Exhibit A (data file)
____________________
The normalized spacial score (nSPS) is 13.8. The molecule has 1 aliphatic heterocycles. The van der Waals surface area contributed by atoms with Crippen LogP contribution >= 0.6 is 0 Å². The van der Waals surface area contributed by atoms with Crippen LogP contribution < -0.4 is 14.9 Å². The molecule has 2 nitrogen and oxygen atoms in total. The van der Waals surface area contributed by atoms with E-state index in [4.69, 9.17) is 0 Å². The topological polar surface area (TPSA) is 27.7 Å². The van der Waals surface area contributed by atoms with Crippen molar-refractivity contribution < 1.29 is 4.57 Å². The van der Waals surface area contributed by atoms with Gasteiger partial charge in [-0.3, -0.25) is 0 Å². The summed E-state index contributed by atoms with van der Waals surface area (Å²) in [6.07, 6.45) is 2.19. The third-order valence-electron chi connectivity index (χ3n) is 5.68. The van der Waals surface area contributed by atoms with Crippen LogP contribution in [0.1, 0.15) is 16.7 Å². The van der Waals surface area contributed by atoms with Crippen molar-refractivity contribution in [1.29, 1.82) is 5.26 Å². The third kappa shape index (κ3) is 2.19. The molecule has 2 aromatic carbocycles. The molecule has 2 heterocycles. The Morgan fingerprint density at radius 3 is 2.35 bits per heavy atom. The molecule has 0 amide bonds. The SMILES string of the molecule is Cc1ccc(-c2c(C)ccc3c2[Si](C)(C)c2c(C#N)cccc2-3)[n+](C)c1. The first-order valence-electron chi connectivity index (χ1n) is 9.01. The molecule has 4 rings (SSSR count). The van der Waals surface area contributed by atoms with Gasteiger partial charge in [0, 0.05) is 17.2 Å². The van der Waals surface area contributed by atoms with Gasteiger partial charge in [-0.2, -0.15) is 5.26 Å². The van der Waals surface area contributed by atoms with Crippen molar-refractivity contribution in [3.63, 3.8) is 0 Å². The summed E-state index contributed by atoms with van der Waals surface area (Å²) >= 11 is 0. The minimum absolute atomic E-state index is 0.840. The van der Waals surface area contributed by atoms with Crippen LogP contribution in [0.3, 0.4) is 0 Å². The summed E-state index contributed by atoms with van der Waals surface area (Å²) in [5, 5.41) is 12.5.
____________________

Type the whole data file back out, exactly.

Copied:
The normalized spacial score (nSPS) is 13.8. The molecule has 1 aliphatic heterocycles. The van der Waals surface area contributed by atoms with Crippen LogP contribution >= 0.6 is 0 Å². The van der Waals surface area contributed by atoms with Crippen LogP contribution < -0.4 is 14.9 Å². The molecule has 2 nitrogen and oxygen atoms in total. The van der Waals surface area contributed by atoms with E-state index in [4.69, 9.17) is 0 Å². The topological polar surface area (TPSA) is 27.7 Å². The van der Waals surface area contributed by atoms with Crippen molar-refractivity contribution < 1.29 is 4.57 Å². The van der Waals surface area contributed by atoms with Gasteiger partial charge in [-0.3, -0.25) is 0 Å². The summed E-state index contributed by atoms with van der Waals surface area (Å²) in [6.07, 6.45) is 2.19. The third-order valence-electron chi connectivity index (χ3n) is 5.68. The van der Waals surface area contributed by atoms with Crippen LogP contribution in [0.1, 0.15) is 16.7 Å². The van der Waals surface area contributed by atoms with Crippen molar-refractivity contribution in [1.29, 1.82) is 5.26 Å². The third kappa shape index (κ3) is 2.19. The molecule has 2 aromatic carbocycles. The molecule has 2 heterocycles. The Morgan fingerprint density at radius 3 is 2.35 bits per heavy atom. The molecule has 0 amide bonds. The SMILES string of the molecule is Cc1ccc(-c2c(C)ccc3c2[Si](C)(C)c2c(C#N)cccc2-3)[n+](C)c1. The first-order valence-electron chi connectivity index (χ1n) is 9.01. The molecule has 4 rings (SSSR count). The van der Waals surface area contributed by atoms with Gasteiger partial charge in [0, 0.05) is 17.2 Å². The van der Waals surface area contributed by atoms with Gasteiger partial charge in [-0.2, -0.15) is 5.26 Å². The van der Waals surface area contributed by atoms with Crippen molar-refractivity contribution in [3.63, 3.8) is 0 Å². The summed E-state index contributed by atoms with van der Waals surface area (Å²) >= 11 is 0. The minimum absolute atomic E-state index is 0.840. The van der Waals surface area contributed by atoms with Crippen LogP contribution in [0.3, 0.4) is 0 Å². The summed E-state index contributed by atoms with van der Waals surface area (Å²) in [5, 5.41) is 12.5.